Why Sports Writers love Kaepernick

Why does the Sports Writing industry care about Kaepernick?

If you’re a regular reader of R/D, you probably are getting tired of Colin Kaepernick hitting our radar.  He’s big for a few reasons:

  • There really isn’t much interesting news in sports, so when something does happen, every hack two-bit writer descends on it
  • Kaepernick sets off both our drama/bias indicators and our topic heuristics, due to the racial, social justice and economic aspects
  • Sports writers are far to the left even of the mainstream media, and tend to use hyperbole constantly.

Just how liberal the sports media is can easily be discerned by their stance on Kaepernick.  First, let’s review some facts:

  1. Kaepernick wasn’t actually very good for his last few years.
  2. His job is to play football and be a team lead. He was, statistically, a lousy team lead, and his team lost more games with him than without him in his last two years.
  3. He hijacked the workplace – the playing field – for a political statement. You do not have the right, ever, to hijack your place-of-employment for any kind of statement; as we’ve covered extensively, Freedom of Speech only means the government cannot restrict you.  Your employer can.
    Some (very few) sports writers are even suggesting that pushing politics onto the field has backfired, pointing out that the NBA requires players to stand for the anthem.
  4. As James Damore can vouch, speaking even in-turn but on sensitive topics can get you fired from the workplace.
  5. And Kaepernick didn’t get fired; he broke his contract and quit.

These really aren’t subject to debate.  These are all statistically-backed facts; check the links.  Facts that the sports writers try to obscure, by using Kaepernick’s entire career numbers rather than his last two years, for example.

Even while under contract, Kaepernick was embarrassing, with those police-pig socks, the shirt glorifying Fidel Castro (a terrible human-rights violator) while Kaepernick vilified the police.

Since Kaepernick opted-out of his contract, he doubled-down on his anti-America profile by attending the un-Thanksgiving celebration at Alcatraz.  Which, for most NFL viewers, is anti-American.  For journalists, it isn’t – mostly because they don’t understand the whole “America” thing.  They know there is one, but not the values and loyalty the fans have for “America.”

So what about those sports writers?

As we covered previously, the Seahawks had invited Kaepernick to a workout session, but the offer was withdrawn when Kaepernick wouldn’t commit to not kneeling during the American anthem.  But even with that blatant statement from Kaepernick,  sports writers still continue to question whether it is the right thing to do.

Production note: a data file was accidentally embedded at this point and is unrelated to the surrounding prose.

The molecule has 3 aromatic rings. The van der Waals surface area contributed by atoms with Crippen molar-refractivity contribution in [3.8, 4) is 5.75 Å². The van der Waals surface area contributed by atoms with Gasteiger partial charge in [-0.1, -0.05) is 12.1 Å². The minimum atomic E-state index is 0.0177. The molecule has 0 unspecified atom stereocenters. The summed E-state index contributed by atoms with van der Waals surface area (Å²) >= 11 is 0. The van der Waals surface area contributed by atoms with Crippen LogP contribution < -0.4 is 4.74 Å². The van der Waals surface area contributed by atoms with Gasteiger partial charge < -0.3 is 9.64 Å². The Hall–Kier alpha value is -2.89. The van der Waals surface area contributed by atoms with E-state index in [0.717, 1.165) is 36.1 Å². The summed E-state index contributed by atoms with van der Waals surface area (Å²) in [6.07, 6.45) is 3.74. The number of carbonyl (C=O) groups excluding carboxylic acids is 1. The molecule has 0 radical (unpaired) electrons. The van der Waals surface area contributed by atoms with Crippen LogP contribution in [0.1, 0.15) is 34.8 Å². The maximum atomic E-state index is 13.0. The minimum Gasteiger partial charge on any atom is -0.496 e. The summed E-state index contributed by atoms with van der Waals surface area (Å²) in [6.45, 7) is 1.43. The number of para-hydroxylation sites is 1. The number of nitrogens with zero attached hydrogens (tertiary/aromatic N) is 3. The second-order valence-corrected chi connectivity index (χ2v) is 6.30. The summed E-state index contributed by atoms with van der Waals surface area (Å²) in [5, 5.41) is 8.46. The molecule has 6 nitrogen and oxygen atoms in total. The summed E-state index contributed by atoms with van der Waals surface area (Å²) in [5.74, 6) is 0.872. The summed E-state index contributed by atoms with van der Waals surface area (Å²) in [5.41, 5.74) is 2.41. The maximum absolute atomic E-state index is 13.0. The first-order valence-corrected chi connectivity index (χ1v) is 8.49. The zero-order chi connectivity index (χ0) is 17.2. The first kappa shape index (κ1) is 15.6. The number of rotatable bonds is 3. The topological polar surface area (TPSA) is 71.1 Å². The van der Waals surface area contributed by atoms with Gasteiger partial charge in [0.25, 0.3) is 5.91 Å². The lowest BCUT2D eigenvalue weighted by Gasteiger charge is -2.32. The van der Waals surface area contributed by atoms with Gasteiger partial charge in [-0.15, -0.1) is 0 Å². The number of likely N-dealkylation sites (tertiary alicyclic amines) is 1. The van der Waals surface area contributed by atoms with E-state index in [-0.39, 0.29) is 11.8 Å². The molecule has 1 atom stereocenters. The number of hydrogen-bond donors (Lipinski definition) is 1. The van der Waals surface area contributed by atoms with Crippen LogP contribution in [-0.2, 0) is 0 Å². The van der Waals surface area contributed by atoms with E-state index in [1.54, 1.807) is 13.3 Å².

Similarly, Eric Reid is still an unsigned free agent, and some sports writers are calling this owner backlash about his taking a knee (also with SF 49ers) all last season.  Reid met with the Bengals recently, but when asked if he would continue to take a knee he was unwilling to commit.  He walked away without an offer.

Ask your self this:  Which side of the Google / James Damore issue were they on?  Or the Brendan Eich persecution?   (He was the CEO of Firefox who made a legal, small donation to an initiative campaign in California defining marriage traditionally… that won… i.e. more than half of the California voters on the issue agreed… and was forced out for it by the intolerant left).

Sports writers have a bit of hypocrisy on these issues.  And it’s hurting the ratings, especially at ESPN.  It was ESPN star and SportsCenter anchor Jemele Hill who tweeted this gem:

Of course leading to a flame-war with the Godzilla of Tweets…

Just in case you missed this, ESPN penalized Jemele and returned from politics back to their sports roots by… opening up “The Undefeated” featuring Jemele Hill, defined as “online vertical focused on race, sports, and culture.

And then she doubled-down, with this quote:

It’s that whenever black athletes [move] outside the box of going beyond just being the entertainment of society, it is met with tremendous blowback. Tremendous. It’s all good when you’re catching touchdown passes or when you score 30 points a game. But the moment you start talking about some issues of substance or start demanding that your audience do something, then it becomes a different situation.

By now, you know the drill… think about her assumption.  Black players are not suffering blowback “whenever” they move out of the entertainment box.  “When” is a big word.  We are only talking about during paid time, during the National Anthem, during a game.  How is that “whenever”?!

That is the sign of a hard-core partisan (of either stripe.)  Take a small example, exaggerate it to an extreme, and then attack the exaggeration.   Journalists shouldn’t do it.  Ever.

Sports writers once tended to stick to sports.  It wasn’t that they were conservative or liberal, but just that it wasn’t relevant or talked about.  Because it’s meant to be entertainment; leave the politics out.

On the bright side, even if the sports writers can’t play nice,the NFL teams seem to be moving to sign solid players without baggage.

 

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